Alright, the fun step, "did you hear the sarcasm screaming" so what we are doing in this step is filing in the recess i want to call it for the flares, if you see the picture and watch the video you will understand it's a channel for just creating the slope then i'll come in with a used (120 grit sanding belt rip of piece) so i'm using a 6mm round file single edge, also if you do have a good vice, that would be a good upper-hand, i use a cast iron "ye-olde" 1800's blacksmiths vice, but anything is better than nothing, i begin by positioning the file in the middle off the plug, supported by my finger's on each side, then counting my strokes, E.G. I do 10 forward and back stokes then turn it slightly, 10 strokes then turn, until i have an even channel all the way around, about a mm deep, then i put a piece off wore out 120 grit belt over the file (must be a belt), as shown and yet again with the 10 stroke method and supporting with you're fingers start sanding all the way around, then turn it around because one edge will be thicker than the other and yes, you guessed it, sand all around once again. "Alot of work and pain and time isn't it"? yeah, i no but carry on, all worth it in the end savvy. :) So once you have done this step you will notice you have high spots and flat corners and the flare's aren't necessarily "round" so for the exiting parting part "just what we need, more sarcasm Josh" hold it in you're hand and sand around, you will notice after a little while it seem's to become more round in shape, then lay a piece of sand paper on a flat surface, and rotate it on the piece of sandpaper, be careful because if you don't rotate, it could flatten the plug, then you will, scream, curse and kick the dog and have to start again if you don't like flat plugs.this should get rid of some of the high spots on the flat corners.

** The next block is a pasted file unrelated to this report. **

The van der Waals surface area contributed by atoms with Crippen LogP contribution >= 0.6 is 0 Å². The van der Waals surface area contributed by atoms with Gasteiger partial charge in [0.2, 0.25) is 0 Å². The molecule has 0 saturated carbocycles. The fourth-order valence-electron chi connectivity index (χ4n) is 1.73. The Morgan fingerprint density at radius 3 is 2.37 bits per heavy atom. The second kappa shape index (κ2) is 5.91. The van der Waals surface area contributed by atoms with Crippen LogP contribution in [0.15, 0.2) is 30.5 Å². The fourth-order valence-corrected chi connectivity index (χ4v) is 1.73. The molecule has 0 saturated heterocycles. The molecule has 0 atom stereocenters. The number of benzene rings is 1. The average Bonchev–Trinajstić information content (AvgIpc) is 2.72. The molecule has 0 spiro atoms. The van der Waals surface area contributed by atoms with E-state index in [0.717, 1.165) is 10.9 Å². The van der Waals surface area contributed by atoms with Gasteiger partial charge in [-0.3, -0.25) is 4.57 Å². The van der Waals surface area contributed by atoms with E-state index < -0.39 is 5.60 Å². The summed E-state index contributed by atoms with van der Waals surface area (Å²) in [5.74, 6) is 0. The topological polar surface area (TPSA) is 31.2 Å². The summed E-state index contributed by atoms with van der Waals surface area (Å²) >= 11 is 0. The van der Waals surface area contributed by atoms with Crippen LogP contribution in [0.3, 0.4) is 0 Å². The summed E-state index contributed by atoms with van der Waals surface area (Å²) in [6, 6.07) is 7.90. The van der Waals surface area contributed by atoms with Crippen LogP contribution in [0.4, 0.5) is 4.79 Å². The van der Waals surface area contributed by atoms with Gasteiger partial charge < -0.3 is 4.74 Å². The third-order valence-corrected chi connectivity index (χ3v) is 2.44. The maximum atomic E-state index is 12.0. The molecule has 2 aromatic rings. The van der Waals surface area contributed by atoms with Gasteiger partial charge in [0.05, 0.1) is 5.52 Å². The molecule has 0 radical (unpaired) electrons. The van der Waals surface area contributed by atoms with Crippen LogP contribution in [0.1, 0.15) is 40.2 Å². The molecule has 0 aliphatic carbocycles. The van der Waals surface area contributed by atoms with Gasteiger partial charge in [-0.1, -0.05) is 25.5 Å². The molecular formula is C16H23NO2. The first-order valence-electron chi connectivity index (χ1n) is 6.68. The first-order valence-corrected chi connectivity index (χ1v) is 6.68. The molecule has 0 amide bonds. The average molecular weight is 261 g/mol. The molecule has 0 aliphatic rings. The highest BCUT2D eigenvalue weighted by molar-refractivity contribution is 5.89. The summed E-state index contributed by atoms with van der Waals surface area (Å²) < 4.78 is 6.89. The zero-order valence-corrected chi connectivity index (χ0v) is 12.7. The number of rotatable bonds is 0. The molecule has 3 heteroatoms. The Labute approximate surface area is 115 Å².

Step 5: Finish Sanding.
At this stage you shouldn't have any high spot's, you should just have you're flares and nice flat surfaces, so now if you have what at i call flat sides, if you have made it slightly thicker then a this point you should start rounding them over by rubbing the sandpaper, this time using (120 fine hand wet & dry sandpaper not belt), is rounding motion, i shown it on the video, and round over all the corners, and lay the sand paper on a flat surface once again and sand the surfaces (front and back) at this stage the should look like proper flares if you rounded them over properly. then round over the front and back corners so you don't slice you're ear, using a forward and back sanding motion, always rotating, then this is a step i said is optional, (in the video anyway) but i do this you should, it's going inside the flares and on the faces and so with 240 grit wet & dry sandpaper paper this time, to properly sand it and make sure there is no rough spot's and anything that can hurt you're ear, then i go up to 800 grit wet & dry personally, overkill i no, but personal choice it just, sand's and smooths it out nicely, and make's sure their are no rough spots.
Hope you found this useful and enjoyed the tutorial and video.